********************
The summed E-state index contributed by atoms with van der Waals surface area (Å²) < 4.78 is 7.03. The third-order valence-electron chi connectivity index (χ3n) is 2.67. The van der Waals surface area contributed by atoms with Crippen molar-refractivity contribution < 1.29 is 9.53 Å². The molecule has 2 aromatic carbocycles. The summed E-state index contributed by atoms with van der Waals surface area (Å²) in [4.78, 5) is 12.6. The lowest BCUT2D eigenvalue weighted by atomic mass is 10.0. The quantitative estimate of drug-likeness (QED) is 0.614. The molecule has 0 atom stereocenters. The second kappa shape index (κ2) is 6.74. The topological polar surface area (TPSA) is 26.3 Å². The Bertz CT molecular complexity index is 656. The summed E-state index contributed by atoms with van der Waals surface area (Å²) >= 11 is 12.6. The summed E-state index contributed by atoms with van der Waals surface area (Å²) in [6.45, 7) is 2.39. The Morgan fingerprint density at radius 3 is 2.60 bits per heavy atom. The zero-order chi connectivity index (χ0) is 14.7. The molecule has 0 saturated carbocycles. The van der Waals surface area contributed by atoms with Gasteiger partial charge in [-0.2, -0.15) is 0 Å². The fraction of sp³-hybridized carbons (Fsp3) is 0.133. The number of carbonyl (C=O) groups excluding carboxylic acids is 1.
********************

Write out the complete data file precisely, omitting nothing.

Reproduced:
The summed E-state index contributed by atoms with van der Waals surface area (Å²) < 4.78 is 7.03. The third-order valence-electron chi connectivity index (χ3n) is 2.67. The van der Waals surface area contributed by atoms with Crippen molar-refractivity contribution < 1.29 is 9.53 Å². The molecule has 2 aromatic carbocycles. The summed E-state index contributed by atoms with van der Waals surface area (Å²) in [4.78, 5) is 12.6. The lowest BCUT2D eigenvalue weighted by atomic mass is 10.0. The quantitative estimate of drug-likeness (QED) is 0.614. The molecule has 0 atom stereocenters. The second kappa shape index (κ2) is 6.74. The topological polar surface area (TPSA) is 26.3 Å². The Bertz CT molecular complexity index is 656. The summed E-state index contributed by atoms with van der Waals surface area (Å²) >= 11 is 12.6. The summed E-state index contributed by atoms with van der Waals surface area (Å²) in [6.45, 7) is 2.39. The Morgan fingerprint density at radius 3 is 2.60 bits per heavy atom. The zero-order chi connectivity index (χ0) is 14.7. The molecule has 0 saturated carbocycles. The van der Waals surface area contributed by atoms with Gasteiger partial charge in [-0.2, -0.15) is 0 Å². The fraction of sp³-hybridized carbons (Fsp3) is 0.133. The number of carbonyl (C=O) groups excluding carboxylic acids is 1.